Local Field Trip
Run by School of Natural Sciences
20.000 Credits or 10.000 ECTS Credits
Semester 1 & 2
Organiser: Dr Daniel Thornham
Overall aims and purpose
The local field courses module is designed to enthuse and motivate students to learn further about wildlife, animal behaviour, conservation, ecology and fieldwork, making use of the unique habitats available on our doorstep in Gwynedd and Anglesey. We aim to give students the opportunity to study a wide range of taxa in their local environment and emphasise field-based practical skills.
The programme of local field courses is intended to give students an experience of a breadth of habitats, flora & fauna around North Wales. The diversity of environments in which you will work is mirrored in the expertise of the staff, the diversity of activities. Expect to get wet, dirty, work late and (hopefully) have fun. Activities (and timing) varies a little from year to year depending on the input and availability of key staff but in general, the Local Field Courses are comprised of a series of small (1-2 day) courses that run throughout both Semesters: examples of previous activities have included: exploring changing land use in Anglesey, the behavioural ecology of ravens, small mammal trapping, recording mammal behaviour with the wild ponies in the National Park, exploring island biogeography concepts using rock pools as a model; invertebrate sampling and ID skills. The module will be taught entirely through field trips. Several activities involve preparatory lectures, labs and follow-up work at home or in the laboratory at Treborth. Students are also expected to carry out independent study in support of the taught parts of the course.
What you should prepare for: the field work will include going out in all weather and walking, possibly for several miles, certainly over uneven, slippery and unpredictable terrain (rocky shores, sand dunes, forested hillsides and upland peat bogs). We also have at least one nocturnal trip. You will need to carry lunch, and equipment on several occasions (though this can be redistributed according to physical capability, if COVID guidelines permit). Activities are intended to focus on practical skills used by conservationists, park rangers and reserve managers, so students should expect to use a variety of scientific equipment and hand tools – microscopes, computers, nets, peat corers, bow saws, rakes, picks & wheelbarrows are all possible – all while documenting your activities, data and reflections in your notebooks. Obviously, you are not assessed on your ability to use any of these (computers and notebooks an exception), so participation can be altered according to need and availability.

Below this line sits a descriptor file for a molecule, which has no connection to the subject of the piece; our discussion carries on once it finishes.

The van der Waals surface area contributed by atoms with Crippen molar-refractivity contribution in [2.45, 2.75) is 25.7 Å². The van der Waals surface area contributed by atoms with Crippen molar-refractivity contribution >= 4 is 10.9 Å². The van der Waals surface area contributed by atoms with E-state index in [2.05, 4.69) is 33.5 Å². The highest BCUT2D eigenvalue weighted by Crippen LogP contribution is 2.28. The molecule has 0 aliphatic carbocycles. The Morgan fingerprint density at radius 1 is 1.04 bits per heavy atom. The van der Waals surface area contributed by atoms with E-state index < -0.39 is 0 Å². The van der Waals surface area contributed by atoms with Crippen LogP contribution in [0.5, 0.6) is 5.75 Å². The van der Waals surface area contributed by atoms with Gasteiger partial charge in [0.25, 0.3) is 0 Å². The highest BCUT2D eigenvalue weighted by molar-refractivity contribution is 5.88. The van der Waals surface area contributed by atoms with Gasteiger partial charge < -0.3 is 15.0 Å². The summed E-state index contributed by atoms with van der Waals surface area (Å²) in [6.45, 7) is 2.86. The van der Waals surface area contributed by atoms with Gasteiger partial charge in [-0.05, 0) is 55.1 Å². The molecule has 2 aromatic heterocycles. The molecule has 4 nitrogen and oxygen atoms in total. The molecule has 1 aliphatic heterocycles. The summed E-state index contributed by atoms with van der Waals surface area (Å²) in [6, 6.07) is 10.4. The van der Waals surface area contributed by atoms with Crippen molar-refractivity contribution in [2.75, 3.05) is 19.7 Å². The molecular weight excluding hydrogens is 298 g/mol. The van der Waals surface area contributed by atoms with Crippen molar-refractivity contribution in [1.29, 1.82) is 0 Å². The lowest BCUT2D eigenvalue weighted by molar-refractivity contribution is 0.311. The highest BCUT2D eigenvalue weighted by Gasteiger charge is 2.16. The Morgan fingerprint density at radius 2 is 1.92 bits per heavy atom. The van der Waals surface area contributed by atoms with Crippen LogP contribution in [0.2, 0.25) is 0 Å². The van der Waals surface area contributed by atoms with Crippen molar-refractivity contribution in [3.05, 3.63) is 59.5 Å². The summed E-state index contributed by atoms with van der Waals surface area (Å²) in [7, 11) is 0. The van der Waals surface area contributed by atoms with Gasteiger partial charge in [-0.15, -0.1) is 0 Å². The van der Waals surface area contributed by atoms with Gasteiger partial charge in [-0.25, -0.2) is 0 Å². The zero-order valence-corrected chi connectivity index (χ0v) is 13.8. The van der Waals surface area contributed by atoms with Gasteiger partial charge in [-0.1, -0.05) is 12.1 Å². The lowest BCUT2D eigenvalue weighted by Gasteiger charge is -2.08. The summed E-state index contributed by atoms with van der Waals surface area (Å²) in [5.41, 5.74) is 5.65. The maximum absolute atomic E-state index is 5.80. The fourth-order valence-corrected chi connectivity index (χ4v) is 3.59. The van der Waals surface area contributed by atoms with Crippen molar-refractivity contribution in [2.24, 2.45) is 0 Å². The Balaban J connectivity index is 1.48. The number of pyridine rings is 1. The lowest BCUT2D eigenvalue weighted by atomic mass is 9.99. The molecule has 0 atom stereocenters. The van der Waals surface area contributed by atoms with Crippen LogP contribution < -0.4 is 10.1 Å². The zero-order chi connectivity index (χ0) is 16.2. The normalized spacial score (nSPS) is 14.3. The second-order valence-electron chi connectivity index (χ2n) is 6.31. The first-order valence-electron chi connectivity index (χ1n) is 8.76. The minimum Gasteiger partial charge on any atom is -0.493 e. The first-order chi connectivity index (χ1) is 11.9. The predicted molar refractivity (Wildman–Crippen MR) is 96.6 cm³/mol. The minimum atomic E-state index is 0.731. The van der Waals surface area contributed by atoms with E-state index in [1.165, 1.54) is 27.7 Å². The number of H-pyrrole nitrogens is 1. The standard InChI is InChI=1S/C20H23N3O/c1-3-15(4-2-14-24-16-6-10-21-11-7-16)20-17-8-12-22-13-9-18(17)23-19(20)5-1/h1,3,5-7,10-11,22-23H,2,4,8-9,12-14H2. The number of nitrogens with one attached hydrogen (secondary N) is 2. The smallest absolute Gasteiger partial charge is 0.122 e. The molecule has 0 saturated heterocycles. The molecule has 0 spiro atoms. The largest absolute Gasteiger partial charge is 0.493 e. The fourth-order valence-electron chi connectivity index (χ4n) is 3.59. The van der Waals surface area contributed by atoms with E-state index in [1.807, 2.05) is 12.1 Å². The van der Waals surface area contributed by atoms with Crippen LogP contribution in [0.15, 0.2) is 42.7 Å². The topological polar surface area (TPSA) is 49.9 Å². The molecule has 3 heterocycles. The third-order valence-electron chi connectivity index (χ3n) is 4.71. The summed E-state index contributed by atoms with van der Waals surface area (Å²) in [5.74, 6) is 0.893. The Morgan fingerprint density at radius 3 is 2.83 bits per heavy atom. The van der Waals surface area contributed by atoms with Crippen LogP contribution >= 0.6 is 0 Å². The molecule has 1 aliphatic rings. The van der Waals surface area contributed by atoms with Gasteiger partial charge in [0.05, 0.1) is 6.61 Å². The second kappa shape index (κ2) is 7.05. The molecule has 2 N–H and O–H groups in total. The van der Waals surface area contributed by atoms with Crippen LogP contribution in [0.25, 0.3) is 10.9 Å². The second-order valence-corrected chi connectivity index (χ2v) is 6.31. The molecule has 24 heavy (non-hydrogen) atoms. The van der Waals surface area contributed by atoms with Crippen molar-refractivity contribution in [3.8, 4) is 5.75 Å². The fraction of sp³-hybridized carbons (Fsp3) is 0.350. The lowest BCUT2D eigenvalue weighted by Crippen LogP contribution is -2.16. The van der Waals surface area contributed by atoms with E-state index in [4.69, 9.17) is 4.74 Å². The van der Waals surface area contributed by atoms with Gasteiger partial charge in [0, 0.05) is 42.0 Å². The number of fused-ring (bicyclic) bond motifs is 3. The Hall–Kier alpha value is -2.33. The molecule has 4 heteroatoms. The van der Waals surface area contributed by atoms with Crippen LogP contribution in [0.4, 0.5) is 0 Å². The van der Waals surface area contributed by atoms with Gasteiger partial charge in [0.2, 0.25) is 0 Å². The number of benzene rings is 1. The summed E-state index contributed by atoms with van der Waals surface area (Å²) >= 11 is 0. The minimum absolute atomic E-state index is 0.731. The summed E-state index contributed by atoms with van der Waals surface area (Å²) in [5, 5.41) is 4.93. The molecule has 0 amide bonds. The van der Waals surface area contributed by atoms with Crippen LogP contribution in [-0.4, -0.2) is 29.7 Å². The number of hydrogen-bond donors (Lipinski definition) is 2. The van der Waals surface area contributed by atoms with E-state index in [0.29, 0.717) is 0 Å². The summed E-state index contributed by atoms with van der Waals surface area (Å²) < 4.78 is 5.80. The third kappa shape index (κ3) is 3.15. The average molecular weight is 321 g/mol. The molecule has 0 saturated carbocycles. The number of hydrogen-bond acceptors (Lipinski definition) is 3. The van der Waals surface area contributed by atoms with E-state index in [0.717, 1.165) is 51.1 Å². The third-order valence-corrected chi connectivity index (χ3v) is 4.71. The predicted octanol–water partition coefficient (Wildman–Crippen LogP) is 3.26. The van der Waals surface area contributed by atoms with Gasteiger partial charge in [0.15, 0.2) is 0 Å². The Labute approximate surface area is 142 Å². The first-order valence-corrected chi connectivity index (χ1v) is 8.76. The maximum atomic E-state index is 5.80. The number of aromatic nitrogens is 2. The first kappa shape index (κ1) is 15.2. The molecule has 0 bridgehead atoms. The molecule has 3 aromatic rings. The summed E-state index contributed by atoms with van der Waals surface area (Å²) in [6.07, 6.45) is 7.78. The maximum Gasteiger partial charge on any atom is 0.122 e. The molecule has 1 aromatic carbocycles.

The course is currently set up to mimic the intensity of a residential field course by arranging trips/activities every day for a week, expecting students to turn up early and work into the evenings.
-D (40%>) Threshold:
Can record observations in a reasonably clear and systematic fashion and have some grasp of the practical issues relating to collection and presentation of data/observations. Considerable inconsistencies in notetaking remain. Exhibits some knowledge of habitats and biota visited and the relevant conservation/management issues, although this may be very incomplete and contain significant errors. Present findings and questions via oral presentation and written work largely accurately and clearly. Able to identify most organisms at least to the level of major group.
-B (50%>) Good:
Can record observations clearly and systematically, with a grasp of the practical issues relating to collection and presentation of data/observations, and few major omissions. Exhibits strong knowledge of habitats and biota visited. Shows awareness their ecological, biogeographical and environmental context. Able to identify a majority of organisms to the appropriate level (usually species). Presents findings accurately and with flair, clarity and originality